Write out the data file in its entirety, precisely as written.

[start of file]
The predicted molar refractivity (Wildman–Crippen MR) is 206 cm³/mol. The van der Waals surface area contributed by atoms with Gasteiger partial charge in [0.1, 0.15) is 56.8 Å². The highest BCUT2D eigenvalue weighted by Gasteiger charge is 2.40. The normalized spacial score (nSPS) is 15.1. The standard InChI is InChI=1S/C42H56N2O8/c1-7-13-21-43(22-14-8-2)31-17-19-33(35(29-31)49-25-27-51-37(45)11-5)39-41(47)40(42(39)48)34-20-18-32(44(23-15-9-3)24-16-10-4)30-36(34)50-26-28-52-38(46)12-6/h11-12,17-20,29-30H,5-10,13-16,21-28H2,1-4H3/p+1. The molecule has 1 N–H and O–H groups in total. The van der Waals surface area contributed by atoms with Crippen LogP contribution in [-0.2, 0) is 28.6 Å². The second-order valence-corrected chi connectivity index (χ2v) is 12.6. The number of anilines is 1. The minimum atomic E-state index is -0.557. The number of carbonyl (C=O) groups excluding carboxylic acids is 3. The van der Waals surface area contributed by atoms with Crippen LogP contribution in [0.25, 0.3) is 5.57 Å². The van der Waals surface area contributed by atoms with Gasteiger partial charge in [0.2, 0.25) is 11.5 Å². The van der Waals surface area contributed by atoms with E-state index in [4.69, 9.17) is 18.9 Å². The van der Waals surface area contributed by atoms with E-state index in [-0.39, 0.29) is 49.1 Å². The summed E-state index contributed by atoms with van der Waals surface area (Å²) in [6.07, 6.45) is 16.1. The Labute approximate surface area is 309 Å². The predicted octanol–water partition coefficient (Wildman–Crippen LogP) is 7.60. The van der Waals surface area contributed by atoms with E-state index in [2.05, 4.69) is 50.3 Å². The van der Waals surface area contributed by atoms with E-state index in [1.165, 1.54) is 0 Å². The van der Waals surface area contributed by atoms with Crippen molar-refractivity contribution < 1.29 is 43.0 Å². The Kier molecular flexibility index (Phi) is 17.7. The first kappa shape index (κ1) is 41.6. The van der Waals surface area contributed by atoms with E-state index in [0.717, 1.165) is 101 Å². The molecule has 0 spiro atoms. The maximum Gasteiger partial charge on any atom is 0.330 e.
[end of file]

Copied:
The predicted molar refractivity (Wildman–Crippen MR) is 206 cm³/mol. The van der Waals surface area contributed by atoms with Gasteiger partial charge in [0.1, 0.15) is 56.8 Å². The highest BCUT2D eigenvalue weighted by Gasteiger charge is 2.40. The normalized spacial score (nSPS) is 15.1. The standard InChI is InChI=1S/C42H56N2O8/c1-7-13-21-43(22-14-8-2)31-17-19-33(35(29-31)49-25-27-51-37(45)11-5)39-41(47)40(42(39)48)34-20-18-32(44(23-15-9-3)24-16-10-4)30-36(34)50-26-28-52-38(46)12-6/h11-12,17-20,29-30H,5-10,13-16,21-28H2,1-4H3/p+1. The molecule has 1 N–H and O–H groups in total. The van der Waals surface area contributed by atoms with Crippen LogP contribution in [-0.2, 0) is 28.6 Å². The second-order valence-corrected chi connectivity index (χ2v) is 12.6. The number of anilines is 1. The minimum atomic E-state index is -0.557. The number of carbonyl (C=O) groups excluding carboxylic acids is 3. The van der Waals surface area contributed by atoms with Crippen LogP contribution in [0.25, 0.3) is 5.57 Å². The van der Waals surface area contributed by atoms with Gasteiger partial charge in [0.2, 0.25) is 11.5 Å². The van der Waals surface area contributed by atoms with E-state index in [4.69, 9.17) is 18.9 Å². The van der Waals surface area contributed by atoms with E-state index in [-0.39, 0.29) is 49.1 Å². The summed E-state index contributed by atoms with van der Waals surface area (Å²) in [6.07, 6.45) is 16.1. The Labute approximate surface area is 309 Å². The predicted octanol–water partition coefficient (Wildman–Crippen LogP) is 7.60. The van der Waals surface area contributed by atoms with E-state index in [2.05, 4.69) is 50.3 Å². The van der Waals surface area contributed by atoms with E-state index in [1.165, 1.54) is 0 Å². The van der Waals surface area contributed by atoms with Crippen molar-refractivity contribution < 1.29 is 43.0 Å². The Kier molecular flexibility index (Phi) is 17.7. The first kappa shape index (κ1) is 41.6. The van der Waals surface area contributed by atoms with E-state index in [0.717, 1.165) is 101 Å². The molecule has 0 spiro atoms. The maximum Gasteiger partial charge on any atom is 0.330 e.